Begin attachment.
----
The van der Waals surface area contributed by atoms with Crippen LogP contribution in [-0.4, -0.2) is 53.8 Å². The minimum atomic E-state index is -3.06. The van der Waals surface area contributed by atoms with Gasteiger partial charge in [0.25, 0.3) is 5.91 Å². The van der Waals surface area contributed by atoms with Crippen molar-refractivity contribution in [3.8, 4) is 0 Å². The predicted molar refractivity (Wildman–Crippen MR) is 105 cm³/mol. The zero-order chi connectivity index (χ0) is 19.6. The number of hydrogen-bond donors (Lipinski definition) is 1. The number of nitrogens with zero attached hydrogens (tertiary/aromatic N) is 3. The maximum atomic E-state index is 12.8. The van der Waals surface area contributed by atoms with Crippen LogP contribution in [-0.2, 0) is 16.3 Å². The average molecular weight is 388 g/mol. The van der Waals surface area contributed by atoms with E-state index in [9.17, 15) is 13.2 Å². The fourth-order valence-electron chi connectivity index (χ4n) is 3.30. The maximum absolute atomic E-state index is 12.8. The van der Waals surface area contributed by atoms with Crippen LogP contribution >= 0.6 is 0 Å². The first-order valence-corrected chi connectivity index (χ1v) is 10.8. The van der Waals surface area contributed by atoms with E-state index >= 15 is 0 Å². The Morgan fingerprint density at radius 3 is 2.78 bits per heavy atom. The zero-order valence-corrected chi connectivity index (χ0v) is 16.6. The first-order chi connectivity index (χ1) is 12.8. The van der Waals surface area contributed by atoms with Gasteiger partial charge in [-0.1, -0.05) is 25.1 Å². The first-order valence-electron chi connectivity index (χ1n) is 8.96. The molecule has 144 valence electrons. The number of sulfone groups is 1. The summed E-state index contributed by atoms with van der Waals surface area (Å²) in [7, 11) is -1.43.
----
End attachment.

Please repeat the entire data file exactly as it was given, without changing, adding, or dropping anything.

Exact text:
The van der Waals surface area contributed by atoms with Crippen LogP contribution in [-0.4, -0.2) is 53.8 Å². The minimum atomic E-state index is -3.06. The van der Waals surface area contributed by atoms with Gasteiger partial charge in [0.25, 0.3) is 5.91 Å². The van der Waals surface area contributed by atoms with Crippen molar-refractivity contribution in [3.8, 4) is 0 Å². The predicted molar refractivity (Wildman–Crippen MR) is 105 cm³/mol. The zero-order chi connectivity index (χ0) is 19.6. The number of hydrogen-bond donors (Lipinski definition) is 1. The number of nitrogens with zero attached hydrogens (tertiary/aromatic N) is 3. The maximum atomic E-state index is 12.8. The van der Waals surface area contributed by atoms with Crippen LogP contribution in [-0.2, 0) is 16.3 Å². The average molecular weight is 388 g/mol. The van der Waals surface area contributed by atoms with E-state index in [9.17, 15) is 13.2 Å². The fourth-order valence-electron chi connectivity index (χ4n) is 3.30. The maximum absolute atomic E-state index is 12.8. The van der Waals surface area contributed by atoms with Crippen LogP contribution >= 0.6 is 0 Å². The first-order valence-corrected chi connectivity index (χ1v) is 10.8. The van der Waals surface area contributed by atoms with E-state index >= 15 is 0 Å². The Morgan fingerprint density at radius 3 is 2.78 bits per heavy atom. The zero-order valence-corrected chi connectivity index (χ0v) is 16.6. The first-order chi connectivity index (χ1) is 12.8. The van der Waals surface area contributed by atoms with Gasteiger partial charge in [-0.1, -0.05) is 25.1 Å². The first-order valence-electron chi connectivity index (χ1n) is 8.96. The molecule has 144 valence electrons. The number of sulfone groups is 1. The summed E-state index contributed by atoms with van der Waals surface area (Å²) in [7, 11) is -1.43.